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|20 jan 2017|
UK veterans begin D-day memorials
Parachute drops, ceremonies and fireworks are planned to commemorate the Normandy landings that launched the beginning of the end of World War II.
On Saturday Prince Charles and Gordon Brown will attend a ceremony alongside the French and US presidents.
It was on the evening of 5 June 1944 that a force of 130,000 allied troops set off for France from England.
Their arrival on the French coast will be replicated early on Friday morning by a landing craft from 1 Assault Group Royal Marines in Port au Bessin.
There will be a mass drop of British parachutists at the Pegasus Memorial in Ranville at 0745 BST.
The Allied glider landings and parachute drops in the early hours of 6 June 1944 enabled British troops to take the strategically important Pegasus Bridge near Caen.
The Normandy Veterans Association, for whom the occasion marks the last visit to France as a group, will be attending a service and parade at Monty's statue in Colleville-Montgomery at 1000 BST.
At 1300 BST the Royal British Legion, schoolchildren and veterans will lay a wreath at Bayeux International War Cemetery.
Later around 20 pipers will play as veteran Bill Millin visits the museum at Pegasus Bridge. On D-Day Mr Millin played his brigade ashore with his bagpipes.
In Asnelles around 80 children from London and the south east will plant flags in the beach with messages of thanks and talk to veterans about their experiences.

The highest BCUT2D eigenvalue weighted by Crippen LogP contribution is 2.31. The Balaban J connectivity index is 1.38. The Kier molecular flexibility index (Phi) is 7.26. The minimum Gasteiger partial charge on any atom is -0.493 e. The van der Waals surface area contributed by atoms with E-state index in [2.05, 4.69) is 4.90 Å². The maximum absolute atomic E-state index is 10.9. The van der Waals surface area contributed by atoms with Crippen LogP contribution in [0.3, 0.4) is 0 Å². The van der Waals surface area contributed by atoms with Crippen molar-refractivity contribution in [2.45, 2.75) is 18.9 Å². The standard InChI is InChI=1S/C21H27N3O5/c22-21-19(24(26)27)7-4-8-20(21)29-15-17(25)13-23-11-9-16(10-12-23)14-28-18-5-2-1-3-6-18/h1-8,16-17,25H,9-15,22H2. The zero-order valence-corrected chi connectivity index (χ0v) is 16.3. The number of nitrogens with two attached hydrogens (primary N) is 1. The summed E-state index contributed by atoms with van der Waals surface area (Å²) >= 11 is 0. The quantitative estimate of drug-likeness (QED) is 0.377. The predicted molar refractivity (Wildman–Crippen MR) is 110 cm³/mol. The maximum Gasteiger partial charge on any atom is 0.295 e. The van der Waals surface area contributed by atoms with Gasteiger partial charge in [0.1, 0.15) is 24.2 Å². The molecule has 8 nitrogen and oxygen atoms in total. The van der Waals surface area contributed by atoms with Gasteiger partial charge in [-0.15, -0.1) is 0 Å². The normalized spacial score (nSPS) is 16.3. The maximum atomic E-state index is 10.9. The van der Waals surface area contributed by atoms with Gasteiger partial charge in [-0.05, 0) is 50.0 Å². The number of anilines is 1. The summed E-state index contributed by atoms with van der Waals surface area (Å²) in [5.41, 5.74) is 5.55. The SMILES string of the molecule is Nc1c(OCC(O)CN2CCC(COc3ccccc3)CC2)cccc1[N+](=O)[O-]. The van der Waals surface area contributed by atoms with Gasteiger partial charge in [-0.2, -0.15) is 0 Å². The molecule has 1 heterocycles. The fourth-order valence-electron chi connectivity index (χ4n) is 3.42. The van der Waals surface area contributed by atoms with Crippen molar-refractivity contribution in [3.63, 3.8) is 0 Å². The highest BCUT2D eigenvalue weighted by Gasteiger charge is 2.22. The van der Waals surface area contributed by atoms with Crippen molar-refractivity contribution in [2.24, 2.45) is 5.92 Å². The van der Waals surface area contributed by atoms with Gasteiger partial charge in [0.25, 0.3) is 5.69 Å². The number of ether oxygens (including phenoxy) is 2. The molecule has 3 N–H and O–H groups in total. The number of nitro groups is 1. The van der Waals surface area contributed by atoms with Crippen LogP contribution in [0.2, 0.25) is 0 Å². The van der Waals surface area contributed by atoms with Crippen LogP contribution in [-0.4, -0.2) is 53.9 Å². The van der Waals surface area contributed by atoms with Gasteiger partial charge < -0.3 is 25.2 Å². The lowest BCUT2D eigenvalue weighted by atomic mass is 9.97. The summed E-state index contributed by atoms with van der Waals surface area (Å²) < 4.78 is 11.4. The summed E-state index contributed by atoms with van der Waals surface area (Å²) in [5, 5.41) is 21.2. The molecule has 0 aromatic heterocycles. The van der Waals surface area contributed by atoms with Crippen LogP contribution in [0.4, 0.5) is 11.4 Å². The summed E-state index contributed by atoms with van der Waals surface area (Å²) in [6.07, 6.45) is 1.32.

Late on Friday evening there will be 25 simultaneous firework displays along the Normandy coastline followed by the illumination of Port Winston, a temporary harbour built by the British in Arromanches.
The day will end with a midnight vigil attended by Chief of General Staff General Sir Richard Dannatt at Pegasus Bridge, Ranville.
The main commemorations will take place on Saturday.
On Tuesday, Clarence House confirmed that Prince Charles would travel to Normandy after he received a last-minute invitation from the French government.
French officials denied they had intended to snub the Royal Family after it emerged that the Queen had not been invited to the commemorations.
The prince is expected to attend at least one event alongside US President Barack Obama, French President Nicolas Sarkozy and Gordon Brown.
They will gather at the Normandy American Cemetery, by Omaha Beach - code name for one of the five beaches where the Allied invasion of German-occupied France began.
Hundreds of British veterans will hold their main memorial event at the Arromanches beaches where thousands of UK and Canadian troops came ashore on 6 June 1944, and during the following days.
There will also be a Royal British Legion Service of Remembrance at Bayeux Cathedral.
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